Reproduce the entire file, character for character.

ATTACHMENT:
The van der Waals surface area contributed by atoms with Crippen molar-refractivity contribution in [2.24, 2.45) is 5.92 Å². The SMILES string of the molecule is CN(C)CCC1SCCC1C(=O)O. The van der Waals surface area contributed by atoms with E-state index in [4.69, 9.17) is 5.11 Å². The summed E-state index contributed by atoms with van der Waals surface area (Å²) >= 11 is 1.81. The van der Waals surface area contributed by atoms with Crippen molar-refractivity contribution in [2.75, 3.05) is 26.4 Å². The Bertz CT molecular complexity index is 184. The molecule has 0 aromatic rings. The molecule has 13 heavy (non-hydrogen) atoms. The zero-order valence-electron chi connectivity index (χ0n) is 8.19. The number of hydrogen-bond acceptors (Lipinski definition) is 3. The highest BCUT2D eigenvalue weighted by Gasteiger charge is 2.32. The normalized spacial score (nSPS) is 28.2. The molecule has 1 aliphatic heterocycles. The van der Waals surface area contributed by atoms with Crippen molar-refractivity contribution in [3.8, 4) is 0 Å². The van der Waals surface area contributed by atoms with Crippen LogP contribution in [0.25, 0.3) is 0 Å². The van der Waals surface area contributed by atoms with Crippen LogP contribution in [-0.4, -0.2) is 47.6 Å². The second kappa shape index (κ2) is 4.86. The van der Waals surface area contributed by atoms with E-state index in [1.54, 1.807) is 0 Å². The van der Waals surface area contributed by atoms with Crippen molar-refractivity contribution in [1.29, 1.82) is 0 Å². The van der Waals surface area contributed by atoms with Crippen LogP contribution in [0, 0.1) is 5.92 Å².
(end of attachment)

The van der Waals surface area contributed by atoms with Crippen molar-refractivity contribution in [2.24, 2.45) is 5.92 Å². The SMILES string of the molecule is CN(C)CCC1SCCC1C(=O)O. The van der Waals surface area contributed by atoms with E-state index in [4.69, 9.17) is 5.11 Å². The summed E-state index contributed by atoms with van der Waals surface area (Å²) >= 11 is 1.81. The van der Waals surface area contributed by atoms with Crippen molar-refractivity contribution in [2.75, 3.05) is 26.4 Å². The Bertz CT molecular complexity index is 184. The molecule has 0 aromatic rings. The molecule has 13 heavy (non-hydrogen) atoms. The zero-order valence-electron chi connectivity index (χ0n) is 8.19. The number of hydrogen-bond acceptors (Lipinski definition) is 3. The highest BCUT2D eigenvalue weighted by Gasteiger charge is 2.32. The normalized spacial score (nSPS) is 28.2. The molecule has 1 aliphatic heterocycles. The van der Waals surface area contributed by atoms with Crippen molar-refractivity contribution in [3.8, 4) is 0 Å². The van der Waals surface area contributed by atoms with Crippen LogP contribution in [0.25, 0.3) is 0 Å². The van der Waals surface area contributed by atoms with Crippen LogP contribution in [-0.4, -0.2) is 47.6 Å². The second kappa shape index (κ2) is 4.86. The van der Waals surface area contributed by atoms with E-state index in [1.54, 1.807) is 0 Å². The van der Waals surface area contributed by atoms with Crippen molar-refractivity contribution in [1.29, 1.82) is 0 Å². The van der Waals surface area contributed by atoms with Crippen LogP contribution in [0, 0.1) is 5.92 Å².